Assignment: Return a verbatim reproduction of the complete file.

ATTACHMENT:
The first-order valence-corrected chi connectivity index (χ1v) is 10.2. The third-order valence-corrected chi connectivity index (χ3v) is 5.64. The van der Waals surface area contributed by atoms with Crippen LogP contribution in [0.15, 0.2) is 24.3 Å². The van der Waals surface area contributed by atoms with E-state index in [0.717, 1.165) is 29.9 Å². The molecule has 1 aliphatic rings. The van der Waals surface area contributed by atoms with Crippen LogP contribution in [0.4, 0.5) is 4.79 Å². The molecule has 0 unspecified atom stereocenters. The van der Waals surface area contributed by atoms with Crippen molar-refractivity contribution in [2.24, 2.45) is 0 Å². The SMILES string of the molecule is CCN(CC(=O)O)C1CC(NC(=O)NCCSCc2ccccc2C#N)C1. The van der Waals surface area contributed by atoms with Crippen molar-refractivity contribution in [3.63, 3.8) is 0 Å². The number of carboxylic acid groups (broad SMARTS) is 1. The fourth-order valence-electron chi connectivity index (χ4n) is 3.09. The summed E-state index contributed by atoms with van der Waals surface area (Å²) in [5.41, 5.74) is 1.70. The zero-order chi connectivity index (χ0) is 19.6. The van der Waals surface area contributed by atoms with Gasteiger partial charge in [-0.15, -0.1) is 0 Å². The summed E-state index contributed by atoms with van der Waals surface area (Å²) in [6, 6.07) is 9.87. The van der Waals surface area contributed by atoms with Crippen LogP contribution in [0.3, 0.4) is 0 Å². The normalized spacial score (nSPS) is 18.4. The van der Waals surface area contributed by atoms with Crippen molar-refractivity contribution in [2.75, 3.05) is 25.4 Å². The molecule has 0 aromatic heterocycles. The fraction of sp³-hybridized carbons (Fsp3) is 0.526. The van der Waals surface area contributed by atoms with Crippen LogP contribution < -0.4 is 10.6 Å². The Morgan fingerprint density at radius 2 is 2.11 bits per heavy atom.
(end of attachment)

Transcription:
The first-order valence-corrected chi connectivity index (χ1v) is 10.2. The third-order valence-corrected chi connectivity index (χ3v) is 5.64. The van der Waals surface area contributed by atoms with Crippen LogP contribution in [0.15, 0.2) is 24.3 Å². The van der Waals surface area contributed by atoms with E-state index in [0.717, 1.165) is 29.9 Å². The molecule has 1 aliphatic rings. The van der Waals surface area contributed by atoms with Crippen LogP contribution in [0.4, 0.5) is 4.79 Å². The molecule has 0 unspecified atom stereocenters. The van der Waals surface area contributed by atoms with Crippen molar-refractivity contribution in [2.24, 2.45) is 0 Å². The SMILES string of the molecule is CCN(CC(=O)O)C1CC(NC(=O)NCCSCc2ccccc2C#N)C1. The van der Waals surface area contributed by atoms with Crippen molar-refractivity contribution in [3.63, 3.8) is 0 Å². The number of carboxylic acid groups (broad SMARTS) is 1. The fourth-order valence-electron chi connectivity index (χ4n) is 3.09. The summed E-state index contributed by atoms with van der Waals surface area (Å²) in [5.41, 5.74) is 1.70. The zero-order chi connectivity index (χ0) is 19.6. The van der Waals surface area contributed by atoms with Gasteiger partial charge in [-0.15, -0.1) is 0 Å². The summed E-state index contributed by atoms with van der Waals surface area (Å²) in [6, 6.07) is 9.87. The van der Waals surface area contributed by atoms with Crippen LogP contribution in [0.3, 0.4) is 0 Å². The normalized spacial score (nSPS) is 18.4. The van der Waals surface area contributed by atoms with Crippen molar-refractivity contribution in [2.75, 3.05) is 25.4 Å². The molecule has 0 aromatic heterocycles. The fraction of sp³-hybridized carbons (Fsp3) is 0.526. The van der Waals surface area contributed by atoms with Crippen LogP contribution < -0.4 is 10.6 Å². The Morgan fingerprint density at radius 2 is 2.11 bits per heavy atom.